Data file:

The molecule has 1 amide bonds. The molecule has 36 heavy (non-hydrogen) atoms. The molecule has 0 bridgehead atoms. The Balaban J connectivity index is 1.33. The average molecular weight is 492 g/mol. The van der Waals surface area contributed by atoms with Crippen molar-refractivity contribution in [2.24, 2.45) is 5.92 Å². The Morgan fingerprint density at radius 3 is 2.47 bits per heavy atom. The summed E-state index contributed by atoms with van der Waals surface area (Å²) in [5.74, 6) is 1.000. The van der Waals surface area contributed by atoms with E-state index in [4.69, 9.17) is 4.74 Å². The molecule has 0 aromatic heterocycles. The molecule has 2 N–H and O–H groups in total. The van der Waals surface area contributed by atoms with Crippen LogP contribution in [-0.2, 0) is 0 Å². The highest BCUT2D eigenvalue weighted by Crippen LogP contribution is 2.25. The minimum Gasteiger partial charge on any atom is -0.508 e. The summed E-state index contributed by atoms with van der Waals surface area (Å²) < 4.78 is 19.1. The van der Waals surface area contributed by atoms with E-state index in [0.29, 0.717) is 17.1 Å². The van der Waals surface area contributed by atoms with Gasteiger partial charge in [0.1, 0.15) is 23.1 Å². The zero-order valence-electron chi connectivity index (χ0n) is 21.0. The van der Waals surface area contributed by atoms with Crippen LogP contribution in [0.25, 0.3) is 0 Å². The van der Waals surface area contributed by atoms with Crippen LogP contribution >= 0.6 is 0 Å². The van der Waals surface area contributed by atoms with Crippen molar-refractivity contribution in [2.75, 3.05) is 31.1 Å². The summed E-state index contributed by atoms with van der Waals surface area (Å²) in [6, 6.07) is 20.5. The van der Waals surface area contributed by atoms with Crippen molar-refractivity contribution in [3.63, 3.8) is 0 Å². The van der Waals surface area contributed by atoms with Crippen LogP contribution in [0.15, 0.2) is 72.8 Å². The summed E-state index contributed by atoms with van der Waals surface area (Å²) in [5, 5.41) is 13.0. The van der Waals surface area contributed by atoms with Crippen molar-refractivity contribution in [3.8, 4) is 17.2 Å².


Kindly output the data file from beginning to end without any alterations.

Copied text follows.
The molecule has 1 amide bonds. The molecule has 36 heavy (non-hydrogen) atoms. The molecule has 0 bridgehead atoms. The Balaban J connectivity index is 1.33. The average molecular weight is 492 g/mol. The van der Waals surface area contributed by atoms with Crippen molar-refractivity contribution in [2.24, 2.45) is 5.92 Å². The Morgan fingerprint density at radius 3 is 2.47 bits per heavy atom. The summed E-state index contributed by atoms with van der Waals surface area (Å²) in [5.74, 6) is 1.000. The van der Waals surface area contributed by atoms with E-state index in [4.69, 9.17) is 4.74 Å². The molecule has 0 aromatic heterocycles. The molecule has 2 N–H and O–H groups in total. The van der Waals surface area contributed by atoms with Crippen LogP contribution in [-0.2, 0) is 0 Å². The highest BCUT2D eigenvalue weighted by Crippen LogP contribution is 2.25. The minimum Gasteiger partial charge on any atom is -0.508 e. The summed E-state index contributed by atoms with van der Waals surface area (Å²) < 4.78 is 19.1. The van der Waals surface area contributed by atoms with E-state index in [0.29, 0.717) is 17.1 Å². The van der Waals surface area contributed by atoms with Gasteiger partial charge in [0.1, 0.15) is 23.1 Å². The zero-order valence-electron chi connectivity index (χ0n) is 21.0. The van der Waals surface area contributed by atoms with Crippen LogP contribution in [0.25, 0.3) is 0 Å². The van der Waals surface area contributed by atoms with Crippen LogP contribution >= 0.6 is 0 Å². The van der Waals surface area contributed by atoms with Crippen molar-refractivity contribution in [2.75, 3.05) is 31.1 Å². The summed E-state index contributed by atoms with van der Waals surface area (Å²) in [6, 6.07) is 20.5. The van der Waals surface area contributed by atoms with Crippen molar-refractivity contribution in [3.63, 3.8) is 0 Å². The van der Waals surface area contributed by atoms with Crippen LogP contribution in [0.15, 0.2) is 72.8 Å². The summed E-state index contributed by atoms with van der Waals surface area (Å²) in [5, 5.41) is 13.0. The van der Waals surface area contributed by atoms with Crippen molar-refractivity contribution in [3.8, 4) is 17.2 Å².